Monday, September 01, 2014

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Researchers tap into ‘smart’ meter technology

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TWC News: Researchers tap into ‘smart’ meter technology
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Check outside your home, and you'll probably find a digital power meter.

Austin Energy's Ed Clark says the utility company converted most of its customers over to the so-called ‘smart’ meters to benefit the consumer and the power company. The meters are able to gauge specific energy use inside your home, from your coffee maker to your air conditioner.

"We'll be able to ping them to make sure someone's power is back on after an outage,” Clark said. “If you have one that's late at night, that's a great advantage."

Pecan Street Inc. is based at the University of Texas. The group is studying data from 400 participating Austin Energy customers to craft how everyone will interact with their electric usage in the future.

Former Council Member Brewster McCracken with Pecan Street Inc. says smart meters are key because they track power loads in real time.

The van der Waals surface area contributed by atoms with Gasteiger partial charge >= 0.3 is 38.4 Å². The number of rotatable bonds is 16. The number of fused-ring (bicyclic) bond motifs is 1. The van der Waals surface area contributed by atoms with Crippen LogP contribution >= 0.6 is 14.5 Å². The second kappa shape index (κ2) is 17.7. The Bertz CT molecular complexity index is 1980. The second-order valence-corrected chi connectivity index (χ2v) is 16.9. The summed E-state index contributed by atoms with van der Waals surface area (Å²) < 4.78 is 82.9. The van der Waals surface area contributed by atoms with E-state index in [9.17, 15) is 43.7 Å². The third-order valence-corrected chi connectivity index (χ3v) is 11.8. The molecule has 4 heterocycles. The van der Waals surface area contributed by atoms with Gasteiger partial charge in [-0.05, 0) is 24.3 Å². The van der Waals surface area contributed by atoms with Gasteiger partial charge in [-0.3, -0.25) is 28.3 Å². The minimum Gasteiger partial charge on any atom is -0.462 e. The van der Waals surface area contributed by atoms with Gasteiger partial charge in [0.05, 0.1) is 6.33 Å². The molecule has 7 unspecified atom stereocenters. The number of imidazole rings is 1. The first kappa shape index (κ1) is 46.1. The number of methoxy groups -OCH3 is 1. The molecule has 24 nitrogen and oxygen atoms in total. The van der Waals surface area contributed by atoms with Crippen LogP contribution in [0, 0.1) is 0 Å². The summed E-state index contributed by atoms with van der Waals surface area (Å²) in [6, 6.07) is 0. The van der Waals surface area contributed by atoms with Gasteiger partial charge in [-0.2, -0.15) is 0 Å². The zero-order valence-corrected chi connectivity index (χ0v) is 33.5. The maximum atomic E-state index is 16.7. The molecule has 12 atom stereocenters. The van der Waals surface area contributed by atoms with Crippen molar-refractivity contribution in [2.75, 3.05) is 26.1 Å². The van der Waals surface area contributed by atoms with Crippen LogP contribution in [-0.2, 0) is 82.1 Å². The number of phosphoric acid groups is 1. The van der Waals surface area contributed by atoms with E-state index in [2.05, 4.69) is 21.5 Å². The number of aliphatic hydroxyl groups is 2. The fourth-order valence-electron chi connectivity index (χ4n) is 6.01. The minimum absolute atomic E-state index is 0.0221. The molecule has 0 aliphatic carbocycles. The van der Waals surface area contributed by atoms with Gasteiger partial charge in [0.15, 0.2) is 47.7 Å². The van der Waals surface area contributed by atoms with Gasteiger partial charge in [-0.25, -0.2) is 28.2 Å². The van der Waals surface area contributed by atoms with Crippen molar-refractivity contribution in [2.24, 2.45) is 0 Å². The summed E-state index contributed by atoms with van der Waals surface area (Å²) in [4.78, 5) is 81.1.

"They enable a whole new wave of consumer services that will make people safer in their homes and offer them new products and services that will make their homes more comfortable and their lives better," he said.

Starting in October, Clark says Austin Energy customers can choose to pay electric rates based on their monthly usage, or break it down by the quarter hour. Users would pay more during peak demand times, like the late afternoon, and less overnight.

"Then they can make a judgment,” Clark said. “Maybe I am going to do some things to reduce my air conditioning because it could have a huge impact on my bill."

Eventually, McCracken says, technology his organization is developing now will literally put the power in your hands.

"What am I doing in my oven, is my pool pump left on, or do I have a catastrophic malfunction with something in my house?” McCracken said. “That's really going to require the consumer to adopt something in their home that independently collects this data."

Clark says Austin Energy does not use customer data to monitor personal habits like doing laundry, cooking or other activities. Rather, he says consumer protections do not allow utility companies to access that level of information.

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